september 25, 2015

It has been a hectic month for us, but still we have managed to do some cooking in between exhibitions and all the planning ahead. A couple of weeks ago we hosted a party for a bunch of creative thinkers, and we invited our friend Diana to write about the seminar which had brought them all together in our little town. Because of the seminar's international character, this post is written in english.


Hi, my name is Diana. I arrived in Trondheim this fall to start studying at Trondheim Art Academy’s master program. Trondheim has offered me a wide range of inputs, not only to my professional practice as an artist, but also on a personal level. Today I’m telling you about my thoughts regarding a seminar I participated in at the begining of this month month, which ended with an arty party at Rake Workspace Community for Artists and Architects (organized by Kunstkantina).

After a busy week at the academy I’m glad I didn't let myself scare by the long title of the seminar: "Art Production in Restriction. Possibilities of Transformative Art Production and Coalition-Building". The seminar was organized by LevArt and curated by Rena Raedle and Vladan Jeremic from Belgrade. Overloading my circuits with too much information, was a real concern of mine when I showed up at the Nova Hotel for an afternoon of plenary sessions last Saturday. Fortunately, I forgot my worries when the first of three groups started to present their thoughts about refining the language around our professional practice as artists.

The following are some of the questions and thoughts that stayed with me after the presentations and which I will bring forward in my future life and work as an artist:
How can we actively engage and react to an art world that continuously relies on interns and unpaid labour from artists? How can we shift the artist's attitude from accepting the current state of play, which often includes a lot of unpaid labour in order to show our work, to a more proactive approach where we all remember to include fees in our project proposals so we can avoid self-exploitation? And how can we insist on the value of our work in a world that continues to rely on quantification and debt as the most important currency?

The three groups presenting consisted of artists, writers, critics, and curators from Europe and the United States. They shared different examples and points of view from their local environment, which made the urgency of more global cooperation and exchange on the matters of artistic work more apparent.

Two of the terms I was introduced to during the weekend was precarity and translocality. These terms made me think of my current situation having just entered a new international Master program with representatives from almost all continents. As artists and/or artistic workers we have to choose the precarious life. We have to choose the uncertainty of temporary positions, unstable living conditions and have very few options to organize ourselves. For a while all is well, the life in transit as a translocal is great and we can thrive on the multitude of input we get because it adds to our education as polymaths and interpreters of culture. But as soon as the question of family life with kids arises, the need for a stable income force some to opt out of the precarious life as an artist or artistic worker. And NO, it is not a question of who is more talented or not. It’s simple maths, and for some it just doesn't add up.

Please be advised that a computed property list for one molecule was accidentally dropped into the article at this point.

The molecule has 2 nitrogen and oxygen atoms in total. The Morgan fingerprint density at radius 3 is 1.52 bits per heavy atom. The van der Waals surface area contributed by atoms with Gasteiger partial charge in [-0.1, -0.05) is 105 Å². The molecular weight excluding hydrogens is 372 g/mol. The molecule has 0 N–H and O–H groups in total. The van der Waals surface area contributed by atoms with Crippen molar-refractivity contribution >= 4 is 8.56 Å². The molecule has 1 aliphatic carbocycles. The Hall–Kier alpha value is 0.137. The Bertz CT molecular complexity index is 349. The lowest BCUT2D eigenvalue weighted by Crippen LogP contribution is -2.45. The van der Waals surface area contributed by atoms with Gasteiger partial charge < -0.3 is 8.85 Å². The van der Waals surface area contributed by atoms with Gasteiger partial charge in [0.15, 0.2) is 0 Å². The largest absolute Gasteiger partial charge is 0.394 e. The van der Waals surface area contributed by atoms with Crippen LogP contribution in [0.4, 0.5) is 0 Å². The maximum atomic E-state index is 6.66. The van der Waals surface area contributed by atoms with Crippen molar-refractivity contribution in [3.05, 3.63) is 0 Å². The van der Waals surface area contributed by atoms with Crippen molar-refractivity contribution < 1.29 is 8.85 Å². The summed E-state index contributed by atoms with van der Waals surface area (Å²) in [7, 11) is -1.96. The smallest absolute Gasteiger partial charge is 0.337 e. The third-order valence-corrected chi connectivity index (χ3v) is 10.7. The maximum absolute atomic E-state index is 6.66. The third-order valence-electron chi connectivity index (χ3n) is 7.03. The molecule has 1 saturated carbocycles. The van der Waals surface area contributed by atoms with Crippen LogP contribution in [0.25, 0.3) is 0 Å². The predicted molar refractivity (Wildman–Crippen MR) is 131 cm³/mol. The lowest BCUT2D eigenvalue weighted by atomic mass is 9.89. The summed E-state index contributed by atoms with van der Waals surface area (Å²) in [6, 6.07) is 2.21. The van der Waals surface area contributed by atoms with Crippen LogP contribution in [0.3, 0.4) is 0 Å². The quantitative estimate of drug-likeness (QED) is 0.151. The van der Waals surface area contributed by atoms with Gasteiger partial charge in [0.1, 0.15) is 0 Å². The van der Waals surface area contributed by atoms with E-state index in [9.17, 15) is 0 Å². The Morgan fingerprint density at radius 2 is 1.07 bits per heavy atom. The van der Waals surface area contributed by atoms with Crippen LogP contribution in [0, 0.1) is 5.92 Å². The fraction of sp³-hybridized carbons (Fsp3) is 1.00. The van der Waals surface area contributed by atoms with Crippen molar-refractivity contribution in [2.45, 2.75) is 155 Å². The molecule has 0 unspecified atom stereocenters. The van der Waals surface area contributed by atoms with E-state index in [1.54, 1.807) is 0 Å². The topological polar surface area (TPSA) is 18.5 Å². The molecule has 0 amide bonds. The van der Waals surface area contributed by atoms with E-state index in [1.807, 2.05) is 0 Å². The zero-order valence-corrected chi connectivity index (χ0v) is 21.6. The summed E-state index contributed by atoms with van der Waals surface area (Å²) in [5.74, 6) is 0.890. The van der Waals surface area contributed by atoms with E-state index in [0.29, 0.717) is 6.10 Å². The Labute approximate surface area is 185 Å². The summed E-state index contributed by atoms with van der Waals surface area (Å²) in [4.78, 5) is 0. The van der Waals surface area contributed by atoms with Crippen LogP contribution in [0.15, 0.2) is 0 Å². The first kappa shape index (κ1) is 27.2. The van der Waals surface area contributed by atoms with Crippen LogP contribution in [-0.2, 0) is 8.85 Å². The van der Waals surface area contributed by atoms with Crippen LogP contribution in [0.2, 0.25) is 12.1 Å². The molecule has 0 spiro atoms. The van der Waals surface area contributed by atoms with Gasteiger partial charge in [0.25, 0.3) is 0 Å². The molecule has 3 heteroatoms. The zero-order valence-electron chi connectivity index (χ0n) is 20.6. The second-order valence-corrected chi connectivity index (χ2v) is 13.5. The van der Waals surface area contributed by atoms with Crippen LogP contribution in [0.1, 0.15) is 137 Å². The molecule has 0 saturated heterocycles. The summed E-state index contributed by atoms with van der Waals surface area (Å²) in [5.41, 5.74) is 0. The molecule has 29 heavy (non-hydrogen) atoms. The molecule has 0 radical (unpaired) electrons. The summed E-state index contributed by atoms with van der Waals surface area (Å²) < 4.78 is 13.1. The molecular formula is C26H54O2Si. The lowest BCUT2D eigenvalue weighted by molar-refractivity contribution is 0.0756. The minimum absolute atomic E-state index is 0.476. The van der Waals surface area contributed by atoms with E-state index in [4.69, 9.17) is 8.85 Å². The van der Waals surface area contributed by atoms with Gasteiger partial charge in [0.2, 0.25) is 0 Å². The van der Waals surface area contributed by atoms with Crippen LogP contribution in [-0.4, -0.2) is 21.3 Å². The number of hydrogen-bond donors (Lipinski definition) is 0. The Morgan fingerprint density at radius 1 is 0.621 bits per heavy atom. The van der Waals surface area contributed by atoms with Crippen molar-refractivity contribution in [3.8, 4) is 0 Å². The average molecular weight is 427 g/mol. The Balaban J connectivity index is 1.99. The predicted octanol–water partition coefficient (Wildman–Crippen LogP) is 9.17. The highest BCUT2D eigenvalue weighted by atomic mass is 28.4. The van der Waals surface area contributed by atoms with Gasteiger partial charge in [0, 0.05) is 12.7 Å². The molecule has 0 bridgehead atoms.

Valuation of artistic work presents a whole range of problems, or to use a more corporate word, challenges. If art is defined as labour, is it then a "special kind of labour" which requires different systems within society to stabilize the precarious nature of the job? Can you define the work of an artist as a sub-contractor? Can the American model W.A.G.E. be extended to other countries? Or are alternative currencies like Faircoin or Artmoney the way to bypass the systems along with an exchange of labour within the community?

Following the sunday sessions there were presentations of publications that the participants had brought along. This was the start of many conversations and as a bonus we were invited to join in when the seminar changed it’s location to Svartlamon and Rake, where Heidi-Anett & Lena Katrine had prepared a wonderful meal. After many hours of talk, food and dance I happily walsed down "Trondheim avenue" with a handful of new connections and another handful of new ideas about how to further the conversation in my local vicinity.

As a response of the seminar I wrote down the following:
I identify myself as an artist first, a maker, then as an entrepreneur, as a seller of objects and as a worker. Cultural value is my capital. Sometimes I am hired and sometimes I am occupied.
At the moment I am a student again and for a while that will be my stability. But still I will be looking to produce a more sustainable and fair way to organize my fellow artists and myself so we can break out of a cycle of self-exploitation and a status as intermittents, or for lack of better word, in-betweeners. I will be seeking to find a more conscious conversation about our values as experts in inter- and transdisciplinary work, as thinkers, interpreters of culture, makers, citizens and all the other titles we collectively encompass.

The seminar was held at Nova Hotell, Trondheim 4-7th of september 2015, for more information go to Transformative Art production. 

About me:
Diana Lindbjerg, 1982.
From Denmark.
Graduated in 2012 with a BA hons in fine art photography from the Glasgow School of Art.
Former board member of UKK (Unge kunstnerer og kunstformidlere), Denmark.
Currently studying International Master of Fine Art at Trondheim Kunstakademi, Norway.

All my best
Diana Lindbjerg

 

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